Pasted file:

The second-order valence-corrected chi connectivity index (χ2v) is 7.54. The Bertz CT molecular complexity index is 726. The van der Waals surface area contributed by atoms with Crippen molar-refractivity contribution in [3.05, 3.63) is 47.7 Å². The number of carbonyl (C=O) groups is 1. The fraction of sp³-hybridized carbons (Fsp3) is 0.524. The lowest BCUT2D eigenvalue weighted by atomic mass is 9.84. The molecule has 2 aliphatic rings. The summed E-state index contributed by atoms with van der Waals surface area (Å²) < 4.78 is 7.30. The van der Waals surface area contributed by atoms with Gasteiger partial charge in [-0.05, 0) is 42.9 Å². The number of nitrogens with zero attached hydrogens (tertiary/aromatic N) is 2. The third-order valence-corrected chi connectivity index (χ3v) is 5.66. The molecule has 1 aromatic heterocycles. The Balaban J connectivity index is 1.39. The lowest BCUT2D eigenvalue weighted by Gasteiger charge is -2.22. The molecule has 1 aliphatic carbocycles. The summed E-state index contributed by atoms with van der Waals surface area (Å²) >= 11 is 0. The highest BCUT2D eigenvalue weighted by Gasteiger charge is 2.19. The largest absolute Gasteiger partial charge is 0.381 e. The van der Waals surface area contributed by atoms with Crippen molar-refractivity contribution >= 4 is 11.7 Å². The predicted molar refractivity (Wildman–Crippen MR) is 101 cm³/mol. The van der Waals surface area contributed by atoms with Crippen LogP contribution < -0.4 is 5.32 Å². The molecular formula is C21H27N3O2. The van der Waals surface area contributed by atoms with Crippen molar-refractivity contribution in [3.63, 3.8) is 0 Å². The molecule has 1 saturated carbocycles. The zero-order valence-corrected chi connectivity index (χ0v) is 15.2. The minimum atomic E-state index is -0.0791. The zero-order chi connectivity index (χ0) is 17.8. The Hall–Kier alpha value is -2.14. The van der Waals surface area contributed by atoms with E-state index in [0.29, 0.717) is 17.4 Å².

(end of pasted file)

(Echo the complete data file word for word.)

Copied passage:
The second-order valence-corrected chi connectivity index (χ2v) is 7.54. The Bertz CT molecular complexity index is 726. The van der Waals surface area contributed by atoms with Crippen molar-refractivity contribution in [3.05, 3.63) is 47.7 Å². The number of carbonyl (C=O) groups is 1. The fraction of sp³-hybridized carbons (Fsp3) is 0.524. The lowest BCUT2D eigenvalue weighted by atomic mass is 9.84. The molecule has 2 aliphatic rings. The summed E-state index contributed by atoms with van der Waals surface area (Å²) < 4.78 is 7.30. The van der Waals surface area contributed by atoms with Gasteiger partial charge in [-0.05, 0) is 42.9 Å². The number of nitrogens with zero attached hydrogens (tertiary/aromatic N) is 2. The third-order valence-corrected chi connectivity index (χ3v) is 5.66. The molecule has 1 aromatic heterocycles. The Balaban J connectivity index is 1.39. The lowest BCUT2D eigenvalue weighted by Gasteiger charge is -2.22. The molecule has 1 aliphatic carbocycles. The summed E-state index contributed by atoms with van der Waals surface area (Å²) >= 11 is 0. The highest BCUT2D eigenvalue weighted by Gasteiger charge is 2.19. The largest absolute Gasteiger partial charge is 0.381 e. The van der Waals surface area contributed by atoms with Crippen molar-refractivity contribution >= 4 is 11.7 Å². The predicted molar refractivity (Wildman–Crippen MR) is 101 cm³/mol. The van der Waals surface area contributed by atoms with Crippen LogP contribution < -0.4 is 5.32 Å². The molecular formula is C21H27N3O2. The van der Waals surface area contributed by atoms with Crippen molar-refractivity contribution in [3.63, 3.8) is 0 Å². The molecule has 1 saturated carbocycles. The zero-order valence-corrected chi connectivity index (χ0v) is 15.2. The minimum atomic E-state index is -0.0791. The zero-order chi connectivity index (χ0) is 17.8. The Hall–Kier alpha value is -2.14. The van der Waals surface area contributed by atoms with E-state index in [0.29, 0.717) is 17.4 Å².